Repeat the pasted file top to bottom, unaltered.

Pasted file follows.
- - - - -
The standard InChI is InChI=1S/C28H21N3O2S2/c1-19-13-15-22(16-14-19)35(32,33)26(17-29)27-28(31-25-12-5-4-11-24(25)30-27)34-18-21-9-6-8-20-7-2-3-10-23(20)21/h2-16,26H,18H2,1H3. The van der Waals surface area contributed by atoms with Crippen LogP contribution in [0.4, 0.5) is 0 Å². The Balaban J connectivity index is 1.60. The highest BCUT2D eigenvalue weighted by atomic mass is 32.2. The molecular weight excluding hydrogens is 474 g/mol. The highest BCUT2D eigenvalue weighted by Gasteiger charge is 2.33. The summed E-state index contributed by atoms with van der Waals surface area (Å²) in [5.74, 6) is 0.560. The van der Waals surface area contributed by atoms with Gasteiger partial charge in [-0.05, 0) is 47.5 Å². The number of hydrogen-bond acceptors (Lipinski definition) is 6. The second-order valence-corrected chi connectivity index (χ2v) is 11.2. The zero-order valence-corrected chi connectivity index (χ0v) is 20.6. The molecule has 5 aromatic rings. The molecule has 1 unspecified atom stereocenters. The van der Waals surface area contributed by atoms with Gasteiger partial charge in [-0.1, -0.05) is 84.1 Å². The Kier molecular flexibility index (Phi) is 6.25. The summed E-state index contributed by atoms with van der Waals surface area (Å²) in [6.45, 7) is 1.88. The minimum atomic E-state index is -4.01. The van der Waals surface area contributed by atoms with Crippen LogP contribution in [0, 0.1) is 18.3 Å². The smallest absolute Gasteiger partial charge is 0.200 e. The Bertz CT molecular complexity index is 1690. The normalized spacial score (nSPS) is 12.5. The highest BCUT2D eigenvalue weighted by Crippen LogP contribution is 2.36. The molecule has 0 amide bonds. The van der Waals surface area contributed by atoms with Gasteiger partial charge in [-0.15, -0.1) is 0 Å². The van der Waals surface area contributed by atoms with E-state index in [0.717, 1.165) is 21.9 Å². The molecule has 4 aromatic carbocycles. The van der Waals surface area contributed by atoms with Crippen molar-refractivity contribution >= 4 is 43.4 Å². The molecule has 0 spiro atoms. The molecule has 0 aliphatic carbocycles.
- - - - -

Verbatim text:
The standard InChI is InChI=1S/C28H21N3O2S2/c1-19-13-15-22(16-14-19)35(32,33)26(17-29)27-28(31-25-12-5-4-11-24(25)30-27)34-18-21-9-6-8-20-7-2-3-10-23(20)21/h2-16,26H,18H2,1H3. The van der Waals surface area contributed by atoms with Crippen LogP contribution in [0.4, 0.5) is 0 Å². The Balaban J connectivity index is 1.60. The highest BCUT2D eigenvalue weighted by atomic mass is 32.2. The molecular weight excluding hydrogens is 474 g/mol. The highest BCUT2D eigenvalue weighted by Gasteiger charge is 2.33. The summed E-state index contributed by atoms with van der Waals surface area (Å²) in [5.74, 6) is 0.560. The van der Waals surface area contributed by atoms with Gasteiger partial charge in [-0.05, 0) is 47.5 Å². The number of hydrogen-bond acceptors (Lipinski definition) is 6. The second-order valence-corrected chi connectivity index (χ2v) is 11.2. The zero-order valence-corrected chi connectivity index (χ0v) is 20.6. The molecule has 5 aromatic rings. The molecule has 1 unspecified atom stereocenters. The van der Waals surface area contributed by atoms with Gasteiger partial charge in [-0.1, -0.05) is 84.1 Å². The Kier molecular flexibility index (Phi) is 6.25. The summed E-state index contributed by atoms with van der Waals surface area (Å²) in [6.45, 7) is 1.88. The minimum atomic E-state index is -4.01. The van der Waals surface area contributed by atoms with Crippen LogP contribution in [0, 0.1) is 18.3 Å². The smallest absolute Gasteiger partial charge is 0.200 e. The Bertz CT molecular complexity index is 1690. The normalized spacial score (nSPS) is 12.5. The highest BCUT2D eigenvalue weighted by Crippen LogP contribution is 2.36. The molecule has 0 amide bonds. The van der Waals surface area contributed by atoms with Gasteiger partial charge in [-0.15, -0.1) is 0 Å². The van der Waals surface area contributed by atoms with E-state index in [0.717, 1.165) is 21.9 Å². The molecule has 4 aromatic carbocycles. The van der Waals surface area contributed by atoms with Crippen molar-refractivity contribution >= 4 is 43.4 Å². The molecule has 0 spiro atoms. The molecule has 0 aliphatic carbocycles.